In situ synthesis of porous Si dispersed in carbon nanotube intertwined expanded graphite for high-energy lithium-ion batteries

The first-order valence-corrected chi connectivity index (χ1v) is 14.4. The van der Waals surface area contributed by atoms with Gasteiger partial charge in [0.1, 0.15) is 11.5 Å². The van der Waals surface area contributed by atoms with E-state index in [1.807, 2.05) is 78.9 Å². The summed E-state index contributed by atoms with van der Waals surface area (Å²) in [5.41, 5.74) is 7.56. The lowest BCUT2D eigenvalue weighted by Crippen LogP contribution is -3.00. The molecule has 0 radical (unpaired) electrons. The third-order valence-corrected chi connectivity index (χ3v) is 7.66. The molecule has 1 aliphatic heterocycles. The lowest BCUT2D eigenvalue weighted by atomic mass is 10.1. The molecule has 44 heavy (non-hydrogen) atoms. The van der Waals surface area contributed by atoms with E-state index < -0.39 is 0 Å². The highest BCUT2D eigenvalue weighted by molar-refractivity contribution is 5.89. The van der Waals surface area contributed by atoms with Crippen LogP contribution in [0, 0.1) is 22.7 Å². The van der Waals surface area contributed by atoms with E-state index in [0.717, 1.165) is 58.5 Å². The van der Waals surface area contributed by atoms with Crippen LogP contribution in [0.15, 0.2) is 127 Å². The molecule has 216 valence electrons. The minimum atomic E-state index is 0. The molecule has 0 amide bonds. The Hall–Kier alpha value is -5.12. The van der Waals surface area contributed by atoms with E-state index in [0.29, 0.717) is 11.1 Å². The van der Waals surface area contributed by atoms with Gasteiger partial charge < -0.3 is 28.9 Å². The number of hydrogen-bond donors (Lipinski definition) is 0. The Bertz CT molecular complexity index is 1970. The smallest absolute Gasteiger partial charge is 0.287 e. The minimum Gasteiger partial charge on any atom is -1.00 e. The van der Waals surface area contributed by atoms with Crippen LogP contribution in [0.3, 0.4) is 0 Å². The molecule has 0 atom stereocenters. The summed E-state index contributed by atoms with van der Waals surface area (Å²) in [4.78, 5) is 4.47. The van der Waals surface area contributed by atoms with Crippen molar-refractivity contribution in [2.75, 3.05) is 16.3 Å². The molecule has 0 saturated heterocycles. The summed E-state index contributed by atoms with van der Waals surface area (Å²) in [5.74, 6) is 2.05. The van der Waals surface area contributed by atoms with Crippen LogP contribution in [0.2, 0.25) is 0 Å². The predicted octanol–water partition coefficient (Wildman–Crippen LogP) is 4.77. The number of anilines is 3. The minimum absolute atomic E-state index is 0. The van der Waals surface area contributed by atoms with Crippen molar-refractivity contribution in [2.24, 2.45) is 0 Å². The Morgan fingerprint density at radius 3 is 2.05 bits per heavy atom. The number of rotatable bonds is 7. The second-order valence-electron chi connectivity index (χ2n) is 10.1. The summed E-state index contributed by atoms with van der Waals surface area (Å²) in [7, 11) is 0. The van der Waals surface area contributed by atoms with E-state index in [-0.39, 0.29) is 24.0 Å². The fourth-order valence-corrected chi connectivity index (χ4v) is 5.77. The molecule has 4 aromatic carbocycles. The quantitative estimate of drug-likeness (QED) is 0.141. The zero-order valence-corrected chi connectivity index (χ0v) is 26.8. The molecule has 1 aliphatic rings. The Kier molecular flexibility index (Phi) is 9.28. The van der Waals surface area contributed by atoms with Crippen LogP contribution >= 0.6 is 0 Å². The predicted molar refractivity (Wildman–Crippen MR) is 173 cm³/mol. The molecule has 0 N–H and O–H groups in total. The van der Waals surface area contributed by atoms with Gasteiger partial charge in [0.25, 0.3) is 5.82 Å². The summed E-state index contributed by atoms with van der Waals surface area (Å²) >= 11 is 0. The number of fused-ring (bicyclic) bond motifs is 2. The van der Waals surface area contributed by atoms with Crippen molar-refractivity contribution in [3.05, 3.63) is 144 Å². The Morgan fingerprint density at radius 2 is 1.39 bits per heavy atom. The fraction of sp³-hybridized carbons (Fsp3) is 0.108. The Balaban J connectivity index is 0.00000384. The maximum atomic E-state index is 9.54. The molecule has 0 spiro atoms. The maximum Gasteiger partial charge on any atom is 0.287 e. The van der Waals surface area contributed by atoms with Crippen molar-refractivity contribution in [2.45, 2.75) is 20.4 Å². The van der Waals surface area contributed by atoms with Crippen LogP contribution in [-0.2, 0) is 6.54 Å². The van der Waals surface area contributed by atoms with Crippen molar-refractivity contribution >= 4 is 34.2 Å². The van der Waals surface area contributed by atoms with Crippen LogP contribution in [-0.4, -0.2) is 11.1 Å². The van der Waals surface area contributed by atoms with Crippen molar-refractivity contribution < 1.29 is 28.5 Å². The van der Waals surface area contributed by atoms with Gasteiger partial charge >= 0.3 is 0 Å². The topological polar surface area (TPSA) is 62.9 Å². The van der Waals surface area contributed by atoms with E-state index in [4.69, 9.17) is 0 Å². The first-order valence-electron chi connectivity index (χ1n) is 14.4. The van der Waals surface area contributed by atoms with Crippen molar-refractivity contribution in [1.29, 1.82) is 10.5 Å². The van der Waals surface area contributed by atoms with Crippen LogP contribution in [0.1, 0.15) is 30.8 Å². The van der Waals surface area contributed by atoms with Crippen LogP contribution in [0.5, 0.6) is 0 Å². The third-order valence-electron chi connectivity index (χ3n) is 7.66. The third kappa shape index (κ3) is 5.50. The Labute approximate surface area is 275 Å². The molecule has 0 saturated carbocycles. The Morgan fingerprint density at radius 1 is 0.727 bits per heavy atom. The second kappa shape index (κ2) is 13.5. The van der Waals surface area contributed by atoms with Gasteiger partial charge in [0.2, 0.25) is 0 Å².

Silicon (Si) is perceived as one of the most promising anode materials for next-generation lithium-ion batteries (LIBs). For its practical application, superior electrochemical properties, low cost and scalable production are highly required. Herein, we synthesize a carbon nanotube intertwined expanded graphite/porous Si (CNT/EG/pSi) composite through the in situ magnesiothermic reduction method, where porous Si nanoparticles (NPs) are dispersed in the interspaces constructed by EG sheets, with CNTs intertwined throughout the composite, connecting Si NPs and EG sheets. Mesopores within Si NPs can not only shorten the electron and Li+ ion transport distance, but also play an important role in accommodating the huge volume change. EG and CNTs construct a three-dimensional conductive network, improving the electronic conductivity of the composite. Moreover, EG sheets release the excessive local stress over cycles, and CNTs can randomly build new electronic pathways as the structure changes, alleviating the degeneration of the conductive network. Consequently, the CNT/EG/pSi composite exhibits enhanced cycling and rate performances when used as the anode material, delivering reversible specific capacities of 2618 mA h g−1 at 0.2 A g−1 and 1390 mA h g−1 at 4 A g−1, maintaining a capacity of 2152 mA h g−1 after 100 cycles at 0.4 A g−1, with a capacity retention of 84%. This hierarchically structured anode material has a facile and low-cost synthetic route, as well as excellent electrochemical performances, making it attractive for high-performance LIB applications.